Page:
By Raja S. Tanas, Ph.D.
Western media tell us that this is an exclusively Egyptian matter that is based on local economic hardships and political corruption. These factors may have indeed contributed to the current unrest. However, other factors that have been in the making for close to 100 years have relevance to the current unrest in Egypt as well as to the daily affairs of other populations in the rest of the Middle East. We already witness various forms of unrest and demonstrations in neighboring countries including Jordan, Algeria, Sudan and Yemen.
It is important to note that none of the 22 Arab countries, including Egypt, existed as sovereign and politically independent states prior to World War I. Their territories had always been parts of larger empires, the last of which were the Arab-Muslim and the non-Arab (Ottoman) Muslim Empires that spanned close to 14 centuries prior to World War I.
Following World War I, the victorious powers carved 22 countries out of the defeated Ottoman Muslim Empire, installed autocratic regimes to manage the masses and transformed part of Arab Palestine into a European-Jewish state called Israel in 1948. These are three grievances that Arab masses anywhere hold against the West.
The emerging Arab countries enjoyed relative calm between 1918 and the end of World War II as they were busy building infrastructures and institutions. However, the Arab masses were not at all happy with the autocratic regimes imposed on them when they became separate states.
America's relationship with the Middle East is still in its infancy. The first-ever official American contact with the Arab Middle East took place toward the end of World War II when President Franklin D. Roosevelt met with the king of Saudi Arabia on Feb. 12, 1945.
In the aftermath of World War II, America was drawn into Middle Eastern affairs. Gradually, America filled the vacuum created when the declining empires of Britain and France finally left the Middle East.
Since the end of World War II, the Middle East has been at the center of world affairs. The region is considered strategically and geologically significant to the more technologically advanced countries such as ours.
Egypt, for example, owns the Suez Canal, through which at least 8 percent of the seaborne annual world trade and more than 2 million barrels of crude oil pass each day.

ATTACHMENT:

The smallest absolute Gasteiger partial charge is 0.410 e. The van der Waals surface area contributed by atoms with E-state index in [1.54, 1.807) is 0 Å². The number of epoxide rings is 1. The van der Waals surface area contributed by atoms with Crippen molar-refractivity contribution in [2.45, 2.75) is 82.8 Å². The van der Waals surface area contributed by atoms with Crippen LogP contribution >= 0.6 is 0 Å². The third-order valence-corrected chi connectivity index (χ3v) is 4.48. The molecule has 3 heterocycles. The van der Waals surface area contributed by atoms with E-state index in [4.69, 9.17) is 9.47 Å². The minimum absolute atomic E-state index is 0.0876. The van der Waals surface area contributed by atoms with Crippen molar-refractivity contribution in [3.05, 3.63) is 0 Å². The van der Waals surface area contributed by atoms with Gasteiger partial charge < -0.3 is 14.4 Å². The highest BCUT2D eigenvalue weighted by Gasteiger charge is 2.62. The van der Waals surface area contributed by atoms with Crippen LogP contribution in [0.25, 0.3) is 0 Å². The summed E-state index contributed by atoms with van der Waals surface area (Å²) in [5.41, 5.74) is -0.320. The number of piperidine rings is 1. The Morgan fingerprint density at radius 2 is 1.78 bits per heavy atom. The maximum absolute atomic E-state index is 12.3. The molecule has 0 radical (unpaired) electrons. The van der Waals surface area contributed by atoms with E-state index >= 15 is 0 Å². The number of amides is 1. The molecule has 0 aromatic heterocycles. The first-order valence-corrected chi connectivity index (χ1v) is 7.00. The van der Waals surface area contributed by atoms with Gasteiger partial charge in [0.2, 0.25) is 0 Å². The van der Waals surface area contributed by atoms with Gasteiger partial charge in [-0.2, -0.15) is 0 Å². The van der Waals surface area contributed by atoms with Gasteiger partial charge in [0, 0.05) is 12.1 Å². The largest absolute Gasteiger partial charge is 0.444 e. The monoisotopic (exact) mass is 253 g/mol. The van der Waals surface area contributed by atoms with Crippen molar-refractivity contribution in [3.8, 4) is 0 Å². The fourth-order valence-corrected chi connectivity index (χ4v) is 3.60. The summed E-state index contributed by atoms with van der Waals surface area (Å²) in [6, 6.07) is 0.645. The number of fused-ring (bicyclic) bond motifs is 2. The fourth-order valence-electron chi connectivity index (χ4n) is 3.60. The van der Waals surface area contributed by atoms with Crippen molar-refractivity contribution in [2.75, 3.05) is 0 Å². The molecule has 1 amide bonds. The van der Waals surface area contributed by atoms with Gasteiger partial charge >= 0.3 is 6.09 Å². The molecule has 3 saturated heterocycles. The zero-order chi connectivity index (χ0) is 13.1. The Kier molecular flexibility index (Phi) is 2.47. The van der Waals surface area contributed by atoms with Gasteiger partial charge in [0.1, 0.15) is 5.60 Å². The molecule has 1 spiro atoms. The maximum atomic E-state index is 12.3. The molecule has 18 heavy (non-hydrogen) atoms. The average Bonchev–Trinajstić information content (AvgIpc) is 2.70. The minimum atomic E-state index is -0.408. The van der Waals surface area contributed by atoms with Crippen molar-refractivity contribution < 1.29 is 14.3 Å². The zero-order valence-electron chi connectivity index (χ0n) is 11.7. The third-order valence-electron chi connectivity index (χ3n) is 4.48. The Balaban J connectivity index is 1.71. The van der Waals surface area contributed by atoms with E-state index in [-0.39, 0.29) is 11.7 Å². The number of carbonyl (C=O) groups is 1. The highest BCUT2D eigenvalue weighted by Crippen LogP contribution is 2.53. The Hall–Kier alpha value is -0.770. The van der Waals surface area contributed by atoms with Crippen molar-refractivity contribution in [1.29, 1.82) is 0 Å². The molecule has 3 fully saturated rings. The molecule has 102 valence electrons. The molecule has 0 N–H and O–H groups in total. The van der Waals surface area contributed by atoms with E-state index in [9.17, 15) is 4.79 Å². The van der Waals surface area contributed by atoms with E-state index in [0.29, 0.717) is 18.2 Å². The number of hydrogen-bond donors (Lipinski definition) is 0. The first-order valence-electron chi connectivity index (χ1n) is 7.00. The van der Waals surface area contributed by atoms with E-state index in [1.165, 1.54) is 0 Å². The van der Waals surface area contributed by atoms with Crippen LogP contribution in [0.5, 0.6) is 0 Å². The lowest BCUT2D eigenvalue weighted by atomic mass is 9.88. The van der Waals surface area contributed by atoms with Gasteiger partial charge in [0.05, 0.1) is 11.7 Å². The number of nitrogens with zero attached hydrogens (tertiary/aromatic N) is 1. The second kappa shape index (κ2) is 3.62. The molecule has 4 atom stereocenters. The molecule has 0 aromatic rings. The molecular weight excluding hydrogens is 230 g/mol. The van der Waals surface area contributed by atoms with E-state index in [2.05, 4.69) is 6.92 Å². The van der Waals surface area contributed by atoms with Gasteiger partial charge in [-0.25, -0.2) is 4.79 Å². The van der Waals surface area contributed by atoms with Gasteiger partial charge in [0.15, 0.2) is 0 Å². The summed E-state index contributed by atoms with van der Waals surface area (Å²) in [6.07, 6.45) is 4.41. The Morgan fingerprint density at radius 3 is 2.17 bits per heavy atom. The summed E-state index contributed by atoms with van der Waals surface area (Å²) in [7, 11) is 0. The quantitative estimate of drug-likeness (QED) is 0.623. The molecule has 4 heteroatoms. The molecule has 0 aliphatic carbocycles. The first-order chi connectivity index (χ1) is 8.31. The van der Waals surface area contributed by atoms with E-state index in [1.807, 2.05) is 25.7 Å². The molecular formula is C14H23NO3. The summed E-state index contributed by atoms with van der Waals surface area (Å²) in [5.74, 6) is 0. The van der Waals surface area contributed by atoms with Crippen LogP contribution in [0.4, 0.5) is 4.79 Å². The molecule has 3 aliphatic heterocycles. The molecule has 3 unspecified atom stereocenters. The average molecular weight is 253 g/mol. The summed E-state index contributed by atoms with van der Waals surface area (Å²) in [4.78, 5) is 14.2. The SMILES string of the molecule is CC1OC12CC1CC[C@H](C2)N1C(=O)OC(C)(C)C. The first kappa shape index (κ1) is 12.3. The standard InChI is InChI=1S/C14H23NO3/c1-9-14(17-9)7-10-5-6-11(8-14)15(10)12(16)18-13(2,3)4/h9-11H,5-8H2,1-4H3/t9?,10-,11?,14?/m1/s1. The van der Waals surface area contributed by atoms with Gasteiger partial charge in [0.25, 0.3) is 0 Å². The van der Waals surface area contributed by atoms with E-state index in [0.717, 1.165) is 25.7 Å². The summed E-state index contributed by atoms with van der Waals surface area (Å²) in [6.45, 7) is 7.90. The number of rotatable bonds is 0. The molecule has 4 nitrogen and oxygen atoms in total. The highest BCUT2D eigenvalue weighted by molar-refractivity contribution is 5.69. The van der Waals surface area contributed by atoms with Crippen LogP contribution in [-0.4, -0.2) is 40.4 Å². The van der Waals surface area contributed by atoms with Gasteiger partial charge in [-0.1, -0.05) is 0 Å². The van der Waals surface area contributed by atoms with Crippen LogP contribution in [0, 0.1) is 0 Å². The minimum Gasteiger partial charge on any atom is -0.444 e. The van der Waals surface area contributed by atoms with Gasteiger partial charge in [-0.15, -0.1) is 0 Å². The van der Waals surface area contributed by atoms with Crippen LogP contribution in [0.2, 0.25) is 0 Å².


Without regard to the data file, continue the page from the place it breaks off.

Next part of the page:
And the Middle East region as a whole holds more than two-thirds of the known world oil reserves in addition to huge gas reserves at a time when Western countries are buried under unprecedented debt.
The current political unrest and calls for regime change in Egypt could very well have catastrophic effects on the world economy and peace if the people of Egypt are not afforded venues for the creation of indigenous democratic political structures. In its role as the only superpower in the world, America has grave responsibility in this regard.
Egypt and the rest of the Middle East will continue to be at the world's center stage for years to come as long as the economies of technologically advanced countries continue to rely heavily on the abundant and relatively cheap Middle Eastern oil, and as long as there is no comprehensive solution to the Palestinian-Israeli conflict in sight.
The reader is invited to embrace the current political unrest in Egypt as an opportunity not only to learn about the grievances that the people of Egypt have against their autocratic government, but also as an opportunity to collect, process and apply knowledge in matters that deal with the Middle East region as a whole.
A robust understanding of the Middle East region is pivotal in helping the people of Egypt and the rest of the Middle East to achieve democratic governing structures in order to live in prosperity, to coexist with their neighbors and to create peace.
In the process of doing so, let us caution ourselves against unfounded stereotypes and prejudices, and guard ourselves against omissions, selective reporting and misinformation that in most instances bring about more confusion than understanding. The simple fact that Arabs, Muslims and Middle Easterners are not necessarily one and the same people can take us a long way toward understanding such a complex area as the Middle East.
Raja S. Tanas is a professor of sociology at Whitworth University, where he teaches courses on Islam and the Middle East. He received his bachelor's and master of arts degrees in sociology from the American University of Beirut, Lebanon, after which he earned his Ph.D. degree in sociology from Michigan State University.
Note: The opinions expressed in works written by Whitworth faculty and staff do not necessarily represent the views of Whitworth University or members of its community. They are, however, symbolic of Whitworth's commitment as a Christian university to the free exchange of ideas.